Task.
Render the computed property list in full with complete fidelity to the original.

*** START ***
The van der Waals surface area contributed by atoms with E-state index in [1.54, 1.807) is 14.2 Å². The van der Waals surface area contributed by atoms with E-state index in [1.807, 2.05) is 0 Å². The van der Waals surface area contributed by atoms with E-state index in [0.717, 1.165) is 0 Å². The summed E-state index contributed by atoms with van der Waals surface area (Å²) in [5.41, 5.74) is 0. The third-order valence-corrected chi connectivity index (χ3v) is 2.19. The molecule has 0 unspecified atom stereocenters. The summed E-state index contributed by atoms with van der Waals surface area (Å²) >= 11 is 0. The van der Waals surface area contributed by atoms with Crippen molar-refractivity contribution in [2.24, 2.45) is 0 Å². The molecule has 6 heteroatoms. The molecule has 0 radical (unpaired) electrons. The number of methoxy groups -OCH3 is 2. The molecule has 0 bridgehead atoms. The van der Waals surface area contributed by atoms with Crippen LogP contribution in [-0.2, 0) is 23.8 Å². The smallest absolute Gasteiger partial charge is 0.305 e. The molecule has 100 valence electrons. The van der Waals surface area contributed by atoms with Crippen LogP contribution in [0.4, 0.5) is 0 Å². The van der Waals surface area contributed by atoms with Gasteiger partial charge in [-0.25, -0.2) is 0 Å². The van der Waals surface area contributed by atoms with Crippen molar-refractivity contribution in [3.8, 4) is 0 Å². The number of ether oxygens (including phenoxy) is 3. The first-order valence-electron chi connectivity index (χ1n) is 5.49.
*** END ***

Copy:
The van der Waals surface area contributed by atoms with E-state index in [1.54, 1.807) is 14.2 Å². The van der Waals surface area contributed by atoms with E-state index in [1.807, 2.05) is 0 Å². The van der Waals surface area contributed by atoms with E-state index in [0.717, 1.165) is 0 Å². The summed E-state index contributed by atoms with van der Waals surface area (Å²) in [5.41, 5.74) is 0. The third-order valence-corrected chi connectivity index (χ3v) is 2.19. The molecule has 0 unspecified atom stereocenters. The summed E-state index contributed by atoms with van der Waals surface area (Å²) >= 11 is 0. The van der Waals surface area contributed by atoms with Crippen molar-refractivity contribution in [2.24, 2.45) is 0 Å². The molecule has 6 heteroatoms. The molecule has 0 radical (unpaired) electrons. The number of methoxy groups -OCH3 is 2. The molecule has 0 bridgehead atoms. The van der Waals surface area contributed by atoms with Crippen LogP contribution in [-0.2, 0) is 23.8 Å². The smallest absolute Gasteiger partial charge is 0.305 e. The molecule has 100 valence electrons. The van der Waals surface area contributed by atoms with Crippen LogP contribution in [0.4, 0.5) is 0 Å². The van der Waals surface area contributed by atoms with Gasteiger partial charge in [-0.25, -0.2) is 0 Å². The van der Waals surface area contributed by atoms with Crippen molar-refractivity contribution in [3.8, 4) is 0 Å². The number of ether oxygens (including phenoxy) is 3. The first-order valence-electron chi connectivity index (χ1n) is 5.49.